Tag Archives: Canada

Art and Pandemic in Station Eleven, by Emily St. John Mandel

Choosing an angle of approach for Emily St. John Mandel’s novels is like saying, “I want to learn to dance.”

What kind of dance? Ballet? Ballroom? Jazz? Hip-hop?

Folk, you say.

Fine. Irish clogging? Korean fan dance? Indian kathakali? American square dance?

One could examine Mandel’s novels with regard to pandemic, apocalypse, motherhood, biblical invocations, ethics, the nature of existence, regret and culpability, not to mention genre. Her three most well-known works, Station Eleven, The Glass Hotel, and Sea of Tranquility, are not sufficiently interrelated to constitute a series. But familiar characters turn up in each, and knowing their back story augments recurring themes.

Continue reading

Leave a Comment

Filed under book review

The Blue Castle, by L.M. Montgomery

As a teen I read and re-read the Anne of Green Gables series, puzzled over the brooding Emily of New Moon trilogy, and rejoiced upon discovering Along the Shore and Chronicles of Avonlea–more L.M. Montgomery to be read. When Wonderworks released the definitive three-hour Anne movies in the 1980s, my high school friends and I reveled in Anne teas and Anne sleepovers, swooning over Gilbert and worshiping at the feet of Meghan Follows.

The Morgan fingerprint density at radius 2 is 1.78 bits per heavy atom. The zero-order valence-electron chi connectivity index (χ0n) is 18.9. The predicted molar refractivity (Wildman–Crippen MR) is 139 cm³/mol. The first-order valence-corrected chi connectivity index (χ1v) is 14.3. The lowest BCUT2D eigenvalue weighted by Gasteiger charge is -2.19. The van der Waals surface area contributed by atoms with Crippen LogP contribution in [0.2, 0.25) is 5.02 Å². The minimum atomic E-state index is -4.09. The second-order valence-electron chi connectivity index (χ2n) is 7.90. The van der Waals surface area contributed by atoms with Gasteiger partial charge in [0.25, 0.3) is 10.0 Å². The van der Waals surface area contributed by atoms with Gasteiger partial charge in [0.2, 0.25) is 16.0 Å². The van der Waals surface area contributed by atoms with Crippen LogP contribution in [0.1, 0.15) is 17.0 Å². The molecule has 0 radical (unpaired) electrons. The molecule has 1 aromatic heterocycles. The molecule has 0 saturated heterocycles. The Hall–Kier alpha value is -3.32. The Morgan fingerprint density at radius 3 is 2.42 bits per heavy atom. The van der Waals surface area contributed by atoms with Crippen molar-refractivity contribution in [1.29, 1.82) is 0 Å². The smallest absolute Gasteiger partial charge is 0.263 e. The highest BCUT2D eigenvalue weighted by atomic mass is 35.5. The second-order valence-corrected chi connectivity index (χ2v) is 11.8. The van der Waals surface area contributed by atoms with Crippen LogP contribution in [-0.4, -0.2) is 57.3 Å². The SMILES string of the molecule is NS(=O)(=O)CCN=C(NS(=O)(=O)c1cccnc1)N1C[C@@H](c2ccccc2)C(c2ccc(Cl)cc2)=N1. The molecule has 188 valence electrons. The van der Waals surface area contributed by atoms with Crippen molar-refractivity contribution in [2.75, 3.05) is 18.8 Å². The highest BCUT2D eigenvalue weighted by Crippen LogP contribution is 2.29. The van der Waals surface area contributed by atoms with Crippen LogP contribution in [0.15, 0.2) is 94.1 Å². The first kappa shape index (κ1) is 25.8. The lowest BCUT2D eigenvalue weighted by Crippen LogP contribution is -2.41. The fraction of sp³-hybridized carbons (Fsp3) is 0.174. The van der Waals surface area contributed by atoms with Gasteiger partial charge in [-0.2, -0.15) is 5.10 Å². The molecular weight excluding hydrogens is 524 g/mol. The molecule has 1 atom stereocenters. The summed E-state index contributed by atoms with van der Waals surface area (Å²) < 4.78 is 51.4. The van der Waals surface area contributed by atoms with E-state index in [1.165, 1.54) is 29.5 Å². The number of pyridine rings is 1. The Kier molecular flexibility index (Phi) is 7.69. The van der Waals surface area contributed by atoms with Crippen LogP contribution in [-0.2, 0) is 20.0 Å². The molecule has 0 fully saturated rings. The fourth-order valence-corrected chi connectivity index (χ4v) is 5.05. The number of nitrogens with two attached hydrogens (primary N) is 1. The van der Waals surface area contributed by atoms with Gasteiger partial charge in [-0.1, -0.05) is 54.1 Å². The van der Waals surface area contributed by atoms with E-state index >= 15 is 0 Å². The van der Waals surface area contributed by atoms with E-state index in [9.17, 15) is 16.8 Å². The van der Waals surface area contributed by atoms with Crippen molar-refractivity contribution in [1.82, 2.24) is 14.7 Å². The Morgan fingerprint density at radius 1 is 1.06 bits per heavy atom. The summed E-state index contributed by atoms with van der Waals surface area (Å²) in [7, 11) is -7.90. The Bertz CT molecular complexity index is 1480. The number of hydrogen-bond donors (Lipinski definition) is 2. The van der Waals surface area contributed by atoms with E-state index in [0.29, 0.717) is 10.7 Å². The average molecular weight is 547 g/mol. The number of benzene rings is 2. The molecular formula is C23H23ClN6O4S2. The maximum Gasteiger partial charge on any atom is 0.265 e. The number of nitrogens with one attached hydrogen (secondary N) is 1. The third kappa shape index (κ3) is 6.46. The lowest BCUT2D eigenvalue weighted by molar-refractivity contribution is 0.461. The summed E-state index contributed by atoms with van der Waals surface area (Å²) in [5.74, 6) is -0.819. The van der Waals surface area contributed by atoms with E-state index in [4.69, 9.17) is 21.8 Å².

How, in all this Avonlea infatuation, I never stumbled across The Blue Castle is a mystery as deep as Barry’s pond–admittedly shallow, as bodies of water go. Likely my fixation limited my vision to works concerning she of Green Gables. But in the end I came to Montgomery’s 1926 novel (published five years after the last–known–Anne installment) at just the right time. My fifty-first January proved an ideal season for The Blue Castle’s mix of melancholy, mystery, unexpected romance, and reverence for nature in all its seasons.

At twenty-nine, Valancy Stirling still lives with her mother and the aptly named Cousin Stickles. Valancy holds to the unshakable belief that, not only is she unloved by any of her tribe of dour relations (mother included), she has never truly lived.

Continue reading

4 Comments

Filed under book review

Planted, by Leah Kostamo

A friend gave me Planted I’m-not-sure-how-many years ago. She had lived in Vancouver, BC, and participated in a day program at the A Rocha center started by Leah Kostamo and her husband. My friend thought I would appreciate the book’s themes of Christian community and care for the environment.

Continue reading

Leave a Comment

Filed under book review